However, this new legislation that’s coming out just cut that in half from a $10 million exemption to $5 million exemption. 


Now, you might say, man, that still doesn’t affect me much. Maybe it doesn’t, but I remember when I started in this industry that the estate tax exemption was $1 million. 


The fact is, as we talked last week, it’s sometimes about the framework, and if they’re already cutting, the estate tax limit, what’s to say they can’t do it again? 


The tax now if you’re over that, $5 million is a top tax rate of 40%. Plus, this is key, they’re eliminating some of the strategies that have been used forever to mitigate these estate taxes. 


If you’re over that $5 million, then we definitely need to talk now before all these provisions and changes take place before you can’t use some of the planning tools that are available.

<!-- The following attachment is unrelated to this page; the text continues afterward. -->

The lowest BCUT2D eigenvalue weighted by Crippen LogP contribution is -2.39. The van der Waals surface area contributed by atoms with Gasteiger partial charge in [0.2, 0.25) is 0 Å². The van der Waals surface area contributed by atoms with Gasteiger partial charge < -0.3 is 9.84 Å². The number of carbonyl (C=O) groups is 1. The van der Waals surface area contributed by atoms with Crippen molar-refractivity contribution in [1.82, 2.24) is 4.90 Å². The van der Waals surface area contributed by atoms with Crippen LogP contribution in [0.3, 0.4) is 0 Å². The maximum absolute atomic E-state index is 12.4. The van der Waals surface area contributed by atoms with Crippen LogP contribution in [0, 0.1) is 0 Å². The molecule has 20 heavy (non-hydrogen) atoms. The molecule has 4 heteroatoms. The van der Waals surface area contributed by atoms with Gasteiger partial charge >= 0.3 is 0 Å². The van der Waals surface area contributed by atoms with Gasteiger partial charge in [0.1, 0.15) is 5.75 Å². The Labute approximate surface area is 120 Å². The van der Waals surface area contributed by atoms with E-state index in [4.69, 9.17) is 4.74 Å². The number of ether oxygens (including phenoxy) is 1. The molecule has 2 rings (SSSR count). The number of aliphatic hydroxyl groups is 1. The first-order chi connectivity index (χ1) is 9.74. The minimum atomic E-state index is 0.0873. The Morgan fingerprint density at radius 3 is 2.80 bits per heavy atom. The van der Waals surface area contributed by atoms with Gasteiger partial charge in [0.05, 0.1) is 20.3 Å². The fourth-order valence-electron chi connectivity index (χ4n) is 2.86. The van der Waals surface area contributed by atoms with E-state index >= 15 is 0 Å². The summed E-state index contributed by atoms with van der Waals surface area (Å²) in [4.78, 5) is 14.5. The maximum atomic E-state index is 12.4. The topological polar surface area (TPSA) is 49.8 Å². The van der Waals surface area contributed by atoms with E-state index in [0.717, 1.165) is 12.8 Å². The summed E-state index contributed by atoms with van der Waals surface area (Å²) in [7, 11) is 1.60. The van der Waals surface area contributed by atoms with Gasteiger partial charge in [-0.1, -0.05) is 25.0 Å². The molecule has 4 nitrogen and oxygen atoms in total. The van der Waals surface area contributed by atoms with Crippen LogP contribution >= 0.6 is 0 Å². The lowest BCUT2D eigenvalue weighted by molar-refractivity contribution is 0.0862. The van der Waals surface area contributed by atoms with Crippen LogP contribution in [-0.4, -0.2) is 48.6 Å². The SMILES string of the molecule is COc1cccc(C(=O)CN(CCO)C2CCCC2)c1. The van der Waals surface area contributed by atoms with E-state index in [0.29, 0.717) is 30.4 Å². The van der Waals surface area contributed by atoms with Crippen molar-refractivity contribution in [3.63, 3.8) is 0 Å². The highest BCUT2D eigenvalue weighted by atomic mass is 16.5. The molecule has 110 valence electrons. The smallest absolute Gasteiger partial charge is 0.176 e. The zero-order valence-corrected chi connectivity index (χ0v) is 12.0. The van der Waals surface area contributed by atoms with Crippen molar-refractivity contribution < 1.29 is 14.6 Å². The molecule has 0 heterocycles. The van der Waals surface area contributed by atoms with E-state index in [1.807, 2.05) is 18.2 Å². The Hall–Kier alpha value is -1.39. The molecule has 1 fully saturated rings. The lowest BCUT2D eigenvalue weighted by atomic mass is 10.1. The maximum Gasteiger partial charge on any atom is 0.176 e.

As I said, there’s some great estate planning attorneys that are partners on our team and some tools available to help reduce that estate tax.


If not, you still need to keep this in your radar because the state tax changes are a legislative risk that could very well affect you in the future too. 


Beneficiary Mistakes 


Now, as we continue, I want to just talk about when we’re thinking about beneficiaries and some common mistakes that we see with beneficiaries and beneficiary forms. 


First is that they’re just not updated. 


You know, sometimes you set up an account, you set up a 401K a long time ago at the job and you never go back and change your beneficiary. 


I think we just think, well, I changed my will so it’s all going to go that way. But the fact is a beneficiary form trumps all. 


So it doesn’t matter what your will says. It doesn’t matter what your trust is. 


If you have a beneficiary form that says something different then that trumps everything else. 


If you have old accounts and you haven’t looked at beneficiary forms for a while, you need to look at updating them. 


Another common mistake that we see here is maybe you have your spouse down, but then you have no contingent beneficiaries. 


What happens if you don’t have contingent beneficiaries? 


Then it’s going to go to the estate and it’s going to be sent through probate.